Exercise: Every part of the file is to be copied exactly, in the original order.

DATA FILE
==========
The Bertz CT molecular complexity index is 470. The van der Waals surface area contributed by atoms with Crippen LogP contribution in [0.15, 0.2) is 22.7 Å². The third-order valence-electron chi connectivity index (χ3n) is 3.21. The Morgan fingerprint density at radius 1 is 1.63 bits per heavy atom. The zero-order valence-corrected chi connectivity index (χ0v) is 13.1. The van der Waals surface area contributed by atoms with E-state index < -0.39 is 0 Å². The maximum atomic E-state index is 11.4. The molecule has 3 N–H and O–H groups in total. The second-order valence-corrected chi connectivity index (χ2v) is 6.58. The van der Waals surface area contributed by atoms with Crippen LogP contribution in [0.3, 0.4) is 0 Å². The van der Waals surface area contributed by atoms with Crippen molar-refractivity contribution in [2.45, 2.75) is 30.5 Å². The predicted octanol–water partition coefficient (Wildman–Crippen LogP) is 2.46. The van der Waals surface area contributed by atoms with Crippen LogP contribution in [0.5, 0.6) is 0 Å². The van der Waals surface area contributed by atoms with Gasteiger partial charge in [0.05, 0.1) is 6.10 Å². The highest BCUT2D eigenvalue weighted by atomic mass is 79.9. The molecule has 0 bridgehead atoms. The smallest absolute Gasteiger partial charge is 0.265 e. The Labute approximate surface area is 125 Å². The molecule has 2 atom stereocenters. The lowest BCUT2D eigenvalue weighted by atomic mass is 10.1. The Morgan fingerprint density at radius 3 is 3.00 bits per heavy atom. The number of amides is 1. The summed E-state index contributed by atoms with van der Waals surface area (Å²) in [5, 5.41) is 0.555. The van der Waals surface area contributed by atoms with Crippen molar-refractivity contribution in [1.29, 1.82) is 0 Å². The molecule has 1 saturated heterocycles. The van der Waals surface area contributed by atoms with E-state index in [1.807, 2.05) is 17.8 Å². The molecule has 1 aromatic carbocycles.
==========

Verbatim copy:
The Bertz CT molecular complexity index is 470. The van der Waals surface area contributed by atoms with Crippen LogP contribution in [0.15, 0.2) is 22.7 Å². The third-order valence-electron chi connectivity index (χ3n) is 3.21. The Morgan fingerprint density at radius 1 is 1.63 bits per heavy atom. The zero-order valence-corrected chi connectivity index (χ0v) is 13.1. The van der Waals surface area contributed by atoms with E-state index < -0.39 is 0 Å². The maximum atomic E-state index is 11.4. The molecule has 3 N–H and O–H groups in total. The second-order valence-corrected chi connectivity index (χ2v) is 6.58. The van der Waals surface area contributed by atoms with Crippen LogP contribution in [0.3, 0.4) is 0 Å². The van der Waals surface area contributed by atoms with Crippen molar-refractivity contribution in [2.45, 2.75) is 30.5 Å². The predicted octanol–water partition coefficient (Wildman–Crippen LogP) is 2.46. The van der Waals surface area contributed by atoms with Crippen LogP contribution in [0.5, 0.6) is 0 Å². The van der Waals surface area contributed by atoms with Gasteiger partial charge in [0.05, 0.1) is 6.10 Å². The highest BCUT2D eigenvalue weighted by atomic mass is 79.9. The molecule has 0 bridgehead atoms. The smallest absolute Gasteiger partial charge is 0.265 e. The Labute approximate surface area is 125 Å². The molecule has 2 atom stereocenters. The lowest BCUT2D eigenvalue weighted by atomic mass is 10.1. The Morgan fingerprint density at radius 3 is 3.00 bits per heavy atom. The number of amides is 1. The summed E-state index contributed by atoms with van der Waals surface area (Å²) in [5, 5.41) is 0.555. The van der Waals surface area contributed by atoms with Crippen molar-refractivity contribution in [1.29, 1.82) is 0 Å². The molecule has 1 saturated heterocycles. The van der Waals surface area contributed by atoms with E-state index in [1.807, 2.05) is 17.8 Å². The molecule has 1 aromatic carbocycles.